Harvey Offers Advice to New County Commissioners

By Bill Dries

Who swears in the judges who will be swearing in other county leaders later this month when they all begin their terms of office?

That was one of the questions new Shelby County Commissioners had for outgoing commission Chairman James Harvey the day after the election last week.

And Harvey was consulting county attorneys on the point.


The commissioners take the ceremonial oath of office Aug. 29 at the Memphis Cook Convention Center ahead of the Labor Day holiday weekend that follows.

Harvey had the six new Shelby County Commissioners in for lunch Friday in the commission’s library. Together with interim Commissioner Mark Billingsley, whose appointment to the commission earlier this year was followed by his election Thursday to a full term, the commission has a majority of seven newly elected members.

Harvey also invited Shelby County Mayor Mark Luttrell to the luncheon on the commission’s turf in the county administration building.

“I think we are all a little more relaxed than we were at this time yesterday,” Luttrell told the group.

Like Harvey, Luttrell addressed public perceptions about differences between the mayor and the commission.

“This is built to be an adversarial system of government,” Luttrell said 40 years to the week after voters approved the changes to the Shelby County Charter that created the office of Shelby County mayor. Prior to that, the chairman of the County Commission functioned as what is a county chief executive in other counties in Tennessee.

“I expect you all to question us hard,” Luttrell added.

Harvey sought to get at some of the rancor among commissioners that defined the commission in its current term of office, which has just weeks left in it.

“Try not to forget, different people in different communities have different needs,” Harvey wrote in his letter to the group. “Often times your personal opinion could impair your ability to make the right decision for certain communities that you find yourself unfamiliar with during critical thinking.”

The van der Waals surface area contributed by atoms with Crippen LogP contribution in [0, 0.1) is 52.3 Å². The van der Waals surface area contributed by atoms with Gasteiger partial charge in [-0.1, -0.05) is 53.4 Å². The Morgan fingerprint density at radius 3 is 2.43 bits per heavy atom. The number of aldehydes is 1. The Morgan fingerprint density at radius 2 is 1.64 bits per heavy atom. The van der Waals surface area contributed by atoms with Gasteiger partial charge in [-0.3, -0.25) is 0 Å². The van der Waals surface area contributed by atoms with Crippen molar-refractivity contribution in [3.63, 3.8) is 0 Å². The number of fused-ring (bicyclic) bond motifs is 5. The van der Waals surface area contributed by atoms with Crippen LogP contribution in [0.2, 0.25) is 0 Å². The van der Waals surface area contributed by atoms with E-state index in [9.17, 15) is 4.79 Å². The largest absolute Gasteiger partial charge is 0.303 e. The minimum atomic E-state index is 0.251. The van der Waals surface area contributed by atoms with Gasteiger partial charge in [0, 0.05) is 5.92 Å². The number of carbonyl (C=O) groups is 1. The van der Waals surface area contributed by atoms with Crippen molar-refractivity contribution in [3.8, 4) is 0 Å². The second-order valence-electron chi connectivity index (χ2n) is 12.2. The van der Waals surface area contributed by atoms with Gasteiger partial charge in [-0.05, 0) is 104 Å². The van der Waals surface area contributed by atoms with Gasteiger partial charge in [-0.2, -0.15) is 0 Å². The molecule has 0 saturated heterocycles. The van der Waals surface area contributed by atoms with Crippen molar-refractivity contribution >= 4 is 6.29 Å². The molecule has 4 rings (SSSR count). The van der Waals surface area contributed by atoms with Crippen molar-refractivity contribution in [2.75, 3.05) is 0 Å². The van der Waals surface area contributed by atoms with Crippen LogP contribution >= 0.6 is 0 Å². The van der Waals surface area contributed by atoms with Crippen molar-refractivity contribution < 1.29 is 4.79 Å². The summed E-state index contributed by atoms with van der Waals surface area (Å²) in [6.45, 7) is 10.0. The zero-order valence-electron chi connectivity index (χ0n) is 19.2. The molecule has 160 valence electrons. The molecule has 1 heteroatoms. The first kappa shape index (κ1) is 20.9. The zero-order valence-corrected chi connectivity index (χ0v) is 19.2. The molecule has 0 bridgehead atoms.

Harvey gave much the same advice as he and the six commissioners sat around the table in the commission’s library – but he was blunter as he specifically pointed to the sometimes incendiary exchanges commissioners have had with each other in the past year.

“Somebody’s got to be quiet and close their mouth,” Harvey said. “You’ve got to hold yourself together.”

The outgoing commission has one more scheduled meeting before the end of its term on Aug. 31. But that commission will not be electing a chairman for the first year of the coming term at the Aug. 18 session as it would in a non-election year for the commission.

The chairman will instead be chosen as the first order of business of the new commission at its first meeting in September.

Harvey believes it is possible at least one of the new commissioners will try to win election as chairman and just as likely that one of the returning incumbents will seek the chairmanship as well.

“You’ve got to lobby now,” he advised the new commissioners. “There are some on the floor who are lobbying now.”

“No,” joked commissioner-elect George Chism in mock surprise.

For those without their eye on the chairman’s position, Harvey also said they should be aware of the limits of being chairman of the body.

“Most chairmen think government belongs to them,” he said. “You don’t have to humble down to the chairman.”